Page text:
Cover crops suppress weeds, improve soil health and prevent soil loss.

DECREASE WATER USE BY 18%

Cotton is an inherently drought tolerant crop, however, in some regions of the U.S., cotton fields are irrigated to increase productivity. Increasing water-use efficiency (WUE) would allow growers to produce more cotton using the same amount of water; doing more with less. This increase would help the U.S. cotton industry meet the demand for more sustainable fibers while using less resources per pound of cotton.

Over the past several decades, U.S. cotton growers have increased yields without increasing water use. This historical progress has been achieved through the use of tools and practices such as:

  • The implementation of better water delivery systems (e.g. Pipe Planner®, laser leveling, low nozzle center pivots and drip irrigation) to increase irrigation application efficiencies;
  • The use of improved irrigation scheduling tools (e.g., computer programs, and crop and soil sensors).

The trend of increased yields without increased water use will continue, as the adoption of irrigation scheduling technologies is promoted. There is a strong business case for improving WUE. Data from Daystar et al. (2017) indicate that producers using sensor-based irrigation achieved 100 pounds higher yield/acre without increased water use compared to producers not using sensors.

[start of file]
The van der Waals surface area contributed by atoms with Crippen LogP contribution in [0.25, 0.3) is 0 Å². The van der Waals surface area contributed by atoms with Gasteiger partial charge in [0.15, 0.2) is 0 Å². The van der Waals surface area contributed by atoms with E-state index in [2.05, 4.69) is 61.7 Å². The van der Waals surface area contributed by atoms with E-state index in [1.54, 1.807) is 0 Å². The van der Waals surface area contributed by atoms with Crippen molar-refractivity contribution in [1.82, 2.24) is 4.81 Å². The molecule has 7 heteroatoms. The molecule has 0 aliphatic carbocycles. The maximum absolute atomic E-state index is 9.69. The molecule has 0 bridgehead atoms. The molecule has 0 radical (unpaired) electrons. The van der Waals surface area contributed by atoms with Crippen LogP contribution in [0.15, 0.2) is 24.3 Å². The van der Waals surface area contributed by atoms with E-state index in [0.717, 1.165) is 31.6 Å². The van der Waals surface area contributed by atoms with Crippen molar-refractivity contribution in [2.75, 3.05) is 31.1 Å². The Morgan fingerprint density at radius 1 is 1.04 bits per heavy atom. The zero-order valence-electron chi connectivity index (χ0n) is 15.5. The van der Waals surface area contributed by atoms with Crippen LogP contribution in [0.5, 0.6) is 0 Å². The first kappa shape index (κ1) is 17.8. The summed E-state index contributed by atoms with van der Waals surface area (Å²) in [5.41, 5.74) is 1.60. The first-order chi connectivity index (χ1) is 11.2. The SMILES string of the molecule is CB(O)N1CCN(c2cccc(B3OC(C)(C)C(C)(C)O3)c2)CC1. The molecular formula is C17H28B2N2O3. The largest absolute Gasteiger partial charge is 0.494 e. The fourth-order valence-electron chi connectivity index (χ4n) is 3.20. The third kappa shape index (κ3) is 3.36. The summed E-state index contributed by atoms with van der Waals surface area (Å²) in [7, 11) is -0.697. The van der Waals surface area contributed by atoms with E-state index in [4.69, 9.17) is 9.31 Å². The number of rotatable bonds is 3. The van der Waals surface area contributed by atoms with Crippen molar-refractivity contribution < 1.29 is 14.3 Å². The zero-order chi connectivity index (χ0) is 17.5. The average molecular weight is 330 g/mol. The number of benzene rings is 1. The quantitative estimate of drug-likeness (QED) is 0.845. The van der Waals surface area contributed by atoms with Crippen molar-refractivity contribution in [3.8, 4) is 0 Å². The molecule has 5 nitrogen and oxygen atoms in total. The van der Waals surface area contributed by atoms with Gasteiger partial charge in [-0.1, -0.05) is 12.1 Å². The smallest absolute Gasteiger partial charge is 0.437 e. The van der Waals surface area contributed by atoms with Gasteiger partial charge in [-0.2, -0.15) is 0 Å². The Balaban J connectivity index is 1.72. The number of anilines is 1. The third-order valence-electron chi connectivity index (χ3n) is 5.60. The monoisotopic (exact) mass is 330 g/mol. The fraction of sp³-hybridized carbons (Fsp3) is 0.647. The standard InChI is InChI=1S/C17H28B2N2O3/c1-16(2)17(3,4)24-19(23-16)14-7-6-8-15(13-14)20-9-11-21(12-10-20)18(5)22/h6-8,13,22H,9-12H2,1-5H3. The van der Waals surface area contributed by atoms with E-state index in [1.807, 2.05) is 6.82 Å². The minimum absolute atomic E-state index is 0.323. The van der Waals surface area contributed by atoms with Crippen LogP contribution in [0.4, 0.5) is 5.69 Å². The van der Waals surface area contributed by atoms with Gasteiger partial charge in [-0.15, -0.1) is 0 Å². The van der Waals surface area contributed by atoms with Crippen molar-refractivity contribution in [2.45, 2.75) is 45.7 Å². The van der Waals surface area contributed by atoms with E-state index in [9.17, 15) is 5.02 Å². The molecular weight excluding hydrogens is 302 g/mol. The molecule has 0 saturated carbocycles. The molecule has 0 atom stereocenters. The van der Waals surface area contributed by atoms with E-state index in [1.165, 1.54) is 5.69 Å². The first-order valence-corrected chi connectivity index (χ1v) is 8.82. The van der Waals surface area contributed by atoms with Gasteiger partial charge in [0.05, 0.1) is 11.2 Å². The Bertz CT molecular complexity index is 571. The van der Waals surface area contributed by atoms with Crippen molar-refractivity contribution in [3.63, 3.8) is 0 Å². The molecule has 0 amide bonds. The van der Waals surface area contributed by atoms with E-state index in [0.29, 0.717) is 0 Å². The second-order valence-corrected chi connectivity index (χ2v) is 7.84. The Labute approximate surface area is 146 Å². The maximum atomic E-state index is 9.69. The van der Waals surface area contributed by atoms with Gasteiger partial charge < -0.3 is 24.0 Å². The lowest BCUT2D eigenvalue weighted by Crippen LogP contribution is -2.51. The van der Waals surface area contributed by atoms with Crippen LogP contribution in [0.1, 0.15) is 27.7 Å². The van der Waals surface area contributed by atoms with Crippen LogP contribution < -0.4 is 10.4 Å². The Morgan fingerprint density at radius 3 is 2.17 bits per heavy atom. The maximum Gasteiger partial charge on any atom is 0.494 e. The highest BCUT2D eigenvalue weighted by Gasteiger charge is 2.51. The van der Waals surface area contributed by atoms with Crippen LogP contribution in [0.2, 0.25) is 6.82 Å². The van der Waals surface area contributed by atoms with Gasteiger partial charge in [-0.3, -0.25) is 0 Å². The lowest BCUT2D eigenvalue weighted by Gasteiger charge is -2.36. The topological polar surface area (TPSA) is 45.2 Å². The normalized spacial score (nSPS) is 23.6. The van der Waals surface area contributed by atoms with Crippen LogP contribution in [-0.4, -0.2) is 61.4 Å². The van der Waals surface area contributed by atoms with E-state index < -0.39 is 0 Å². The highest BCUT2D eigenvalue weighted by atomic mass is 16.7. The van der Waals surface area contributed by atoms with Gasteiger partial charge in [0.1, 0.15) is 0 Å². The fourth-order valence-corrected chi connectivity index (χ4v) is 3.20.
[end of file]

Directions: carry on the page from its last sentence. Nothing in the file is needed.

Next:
Did you know U.S. cotton growers can use smartphone apps to schedule irrigation only when the cotton plant needs it?  George Vellidis, professor of Agricultural Engineering at the University of Georgia, tells us how “Smart Irrigation” works.

Better water delivery systems help growers to increase water use efficiency by delivering water closer to the plant, preventing evaporation. The irrigation system uses scheduling tools to only apply water when and where it is needed.

DECREASE ENERGY USE BY 15%

The primary energy expenditures in cotton production include manufacturing nitrogen fertilizer, harvesting, ginning and tillage. U.S. cotton growers began reducing their energy expenditures in the 1980’s by employing reduced tillage and reducing nitrogen applications per pound of fiber produced. Since the energy requirements for harvesting and ginning are relatively constant, the pathway to further decreases will be addressed by the increase in the number of growers employing reduced tillage and reduced nitrogen applications, as well as emerging technologies.

Several promising technologies will be available in the 10 to 30 year time frame that will lower the harvesting and ginning energy consumption, including:

Robotic Technologies
Robotic implements are already available for factory and residential cleaning. Considering the large market for robotic implements in agriculture, these will be entering the market soon and will lower cotton harvesting energy use and cost.